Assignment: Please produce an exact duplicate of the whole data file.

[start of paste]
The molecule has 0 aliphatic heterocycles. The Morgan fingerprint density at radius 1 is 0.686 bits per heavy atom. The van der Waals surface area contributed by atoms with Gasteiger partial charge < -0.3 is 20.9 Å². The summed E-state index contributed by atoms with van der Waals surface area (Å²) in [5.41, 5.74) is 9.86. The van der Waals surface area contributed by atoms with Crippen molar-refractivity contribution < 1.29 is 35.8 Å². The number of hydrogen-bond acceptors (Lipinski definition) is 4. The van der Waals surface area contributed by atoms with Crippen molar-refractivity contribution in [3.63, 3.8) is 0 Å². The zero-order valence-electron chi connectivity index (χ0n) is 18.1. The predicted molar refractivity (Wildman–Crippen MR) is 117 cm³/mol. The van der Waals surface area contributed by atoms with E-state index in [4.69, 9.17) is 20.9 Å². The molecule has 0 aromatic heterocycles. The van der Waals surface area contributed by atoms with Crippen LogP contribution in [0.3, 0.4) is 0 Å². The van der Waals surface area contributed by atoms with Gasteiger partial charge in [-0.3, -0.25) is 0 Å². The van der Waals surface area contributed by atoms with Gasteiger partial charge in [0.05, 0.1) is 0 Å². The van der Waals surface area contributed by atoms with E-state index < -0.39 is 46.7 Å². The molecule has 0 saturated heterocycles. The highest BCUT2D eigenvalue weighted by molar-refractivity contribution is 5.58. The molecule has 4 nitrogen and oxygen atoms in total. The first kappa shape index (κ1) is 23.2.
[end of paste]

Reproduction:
The molecule has 0 aliphatic heterocycles. The Morgan fingerprint density at radius 1 is 0.686 bits per heavy atom. The van der Waals surface area contributed by atoms with Gasteiger partial charge < -0.3 is 20.9 Å². The summed E-state index contributed by atoms with van der Waals surface area (Å²) in [5.41, 5.74) is 9.86. The van der Waals surface area contributed by atoms with Crippen molar-refractivity contribution < 1.29 is 35.8 Å². The number of hydrogen-bond acceptors (Lipinski definition) is 4. The van der Waals surface area contributed by atoms with Crippen molar-refractivity contribution in [3.63, 3.8) is 0 Å². The zero-order valence-electron chi connectivity index (χ0n) is 18.1. The predicted molar refractivity (Wildman–Crippen MR) is 117 cm³/mol. The van der Waals surface area contributed by atoms with E-state index in [4.69, 9.17) is 20.9 Å². The molecule has 0 aromatic heterocycles. The van der Waals surface area contributed by atoms with Crippen LogP contribution in [0.3, 0.4) is 0 Å². The van der Waals surface area contributed by atoms with Gasteiger partial charge in [-0.3, -0.25) is 0 Å². The van der Waals surface area contributed by atoms with Gasteiger partial charge in [0.05, 0.1) is 0 Å². The van der Waals surface area contributed by atoms with E-state index < -0.39 is 46.7 Å². The molecule has 0 saturated heterocycles. The highest BCUT2D eigenvalue weighted by molar-refractivity contribution is 5.58. The molecule has 4 nitrogen and oxygen atoms in total. The first kappa shape index (κ1) is 23.2.